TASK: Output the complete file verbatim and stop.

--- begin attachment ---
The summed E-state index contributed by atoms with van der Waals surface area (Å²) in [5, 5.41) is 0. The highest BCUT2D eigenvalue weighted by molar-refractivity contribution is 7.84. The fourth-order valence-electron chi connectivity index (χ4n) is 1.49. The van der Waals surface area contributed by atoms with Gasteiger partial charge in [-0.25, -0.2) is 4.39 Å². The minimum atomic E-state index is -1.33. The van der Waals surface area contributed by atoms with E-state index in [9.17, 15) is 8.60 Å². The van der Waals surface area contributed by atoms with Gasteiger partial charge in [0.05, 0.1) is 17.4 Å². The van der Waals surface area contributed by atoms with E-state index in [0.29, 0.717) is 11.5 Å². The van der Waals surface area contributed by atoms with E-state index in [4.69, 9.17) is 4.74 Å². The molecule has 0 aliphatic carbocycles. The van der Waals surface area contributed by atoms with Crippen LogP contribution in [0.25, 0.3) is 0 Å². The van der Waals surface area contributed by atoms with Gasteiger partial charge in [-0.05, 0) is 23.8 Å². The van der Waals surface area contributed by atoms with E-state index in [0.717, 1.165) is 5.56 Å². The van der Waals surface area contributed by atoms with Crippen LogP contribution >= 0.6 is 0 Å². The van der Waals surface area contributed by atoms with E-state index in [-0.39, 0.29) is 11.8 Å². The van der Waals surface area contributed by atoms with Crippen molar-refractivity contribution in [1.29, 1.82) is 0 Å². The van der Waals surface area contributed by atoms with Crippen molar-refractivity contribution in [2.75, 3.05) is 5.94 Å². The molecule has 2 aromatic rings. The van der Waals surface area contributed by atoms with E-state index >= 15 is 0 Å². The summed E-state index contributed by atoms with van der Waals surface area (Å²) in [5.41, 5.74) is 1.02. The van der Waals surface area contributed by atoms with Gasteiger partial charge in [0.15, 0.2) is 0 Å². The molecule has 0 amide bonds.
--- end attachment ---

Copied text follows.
The summed E-state index contributed by atoms with van der Waals surface area (Å²) in [5, 5.41) is 0. The highest BCUT2D eigenvalue weighted by molar-refractivity contribution is 7.84. The fourth-order valence-electron chi connectivity index (χ4n) is 1.49. The van der Waals surface area contributed by atoms with Gasteiger partial charge in [-0.25, -0.2) is 4.39 Å². The minimum atomic E-state index is -1.33. The van der Waals surface area contributed by atoms with E-state index in [9.17, 15) is 8.60 Å². The van der Waals surface area contributed by atoms with Gasteiger partial charge in [0.05, 0.1) is 17.4 Å². The van der Waals surface area contributed by atoms with E-state index in [0.29, 0.717) is 11.5 Å². The van der Waals surface area contributed by atoms with E-state index in [4.69, 9.17) is 4.74 Å². The molecule has 0 aliphatic carbocycles. The van der Waals surface area contributed by atoms with Crippen LogP contribution in [0.25, 0.3) is 0 Å². The van der Waals surface area contributed by atoms with Gasteiger partial charge in [-0.05, 0) is 23.8 Å². The van der Waals surface area contributed by atoms with E-state index in [0.717, 1.165) is 5.56 Å². The van der Waals surface area contributed by atoms with Crippen LogP contribution >= 0.6 is 0 Å². The van der Waals surface area contributed by atoms with E-state index in [-0.39, 0.29) is 11.8 Å². The van der Waals surface area contributed by atoms with Crippen molar-refractivity contribution in [1.29, 1.82) is 0 Å². The van der Waals surface area contributed by atoms with Crippen molar-refractivity contribution in [2.75, 3.05) is 5.94 Å². The molecule has 2 aromatic rings. The van der Waals surface area contributed by atoms with E-state index >= 15 is 0 Å². The summed E-state index contributed by atoms with van der Waals surface area (Å²) in [5.41, 5.74) is 1.02. The van der Waals surface area contributed by atoms with Gasteiger partial charge in [0.15, 0.2) is 0 Å². The molecule has 0 amide bonds.